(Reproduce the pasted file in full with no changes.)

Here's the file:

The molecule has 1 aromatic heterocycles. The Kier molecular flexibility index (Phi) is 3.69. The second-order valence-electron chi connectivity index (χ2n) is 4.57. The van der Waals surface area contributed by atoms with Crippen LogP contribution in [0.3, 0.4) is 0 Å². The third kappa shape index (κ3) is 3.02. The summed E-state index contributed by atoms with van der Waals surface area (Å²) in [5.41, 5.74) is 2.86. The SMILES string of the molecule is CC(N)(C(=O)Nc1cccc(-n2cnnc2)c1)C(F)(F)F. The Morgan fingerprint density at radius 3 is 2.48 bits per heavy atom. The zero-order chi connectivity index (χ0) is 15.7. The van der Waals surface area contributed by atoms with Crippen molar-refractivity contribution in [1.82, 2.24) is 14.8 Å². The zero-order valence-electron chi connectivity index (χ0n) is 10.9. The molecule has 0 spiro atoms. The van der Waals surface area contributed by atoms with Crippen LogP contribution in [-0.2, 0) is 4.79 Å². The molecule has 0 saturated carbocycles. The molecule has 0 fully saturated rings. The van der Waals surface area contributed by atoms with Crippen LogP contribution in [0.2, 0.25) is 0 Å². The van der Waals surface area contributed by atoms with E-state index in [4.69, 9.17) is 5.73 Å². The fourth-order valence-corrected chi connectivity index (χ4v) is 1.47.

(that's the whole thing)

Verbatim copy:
The molecule has 1 aromatic heterocycles. The Kier molecular flexibility index (Phi) is 3.69. The second-order valence-electron chi connectivity index (χ2n) is 4.57. The van der Waals surface area contributed by atoms with Crippen LogP contribution in [0.3, 0.4) is 0 Å². The third kappa shape index (κ3) is 3.02. The summed E-state index contributed by atoms with van der Waals surface area (Å²) in [5.41, 5.74) is 2.86. The SMILES string of the molecule is CC(N)(C(=O)Nc1cccc(-n2cnnc2)c1)C(F)(F)F. The Morgan fingerprint density at radius 3 is 2.48 bits per heavy atom. The zero-order chi connectivity index (χ0) is 15.7. The van der Waals surface area contributed by atoms with Crippen molar-refractivity contribution in [1.82, 2.24) is 14.8 Å². The zero-order valence-electron chi connectivity index (χ0n) is 10.9. The molecule has 0 spiro atoms. The van der Waals surface area contributed by atoms with Crippen LogP contribution in [-0.2, 0) is 4.79 Å². The molecule has 0 saturated carbocycles. The molecule has 0 fully saturated rings. The van der Waals surface area contributed by atoms with Crippen LogP contribution in [0.2, 0.25) is 0 Å². The van der Waals surface area contributed by atoms with E-state index in [4.69, 9.17) is 5.73 Å². The fourth-order valence-corrected chi connectivity index (χ4v) is 1.47.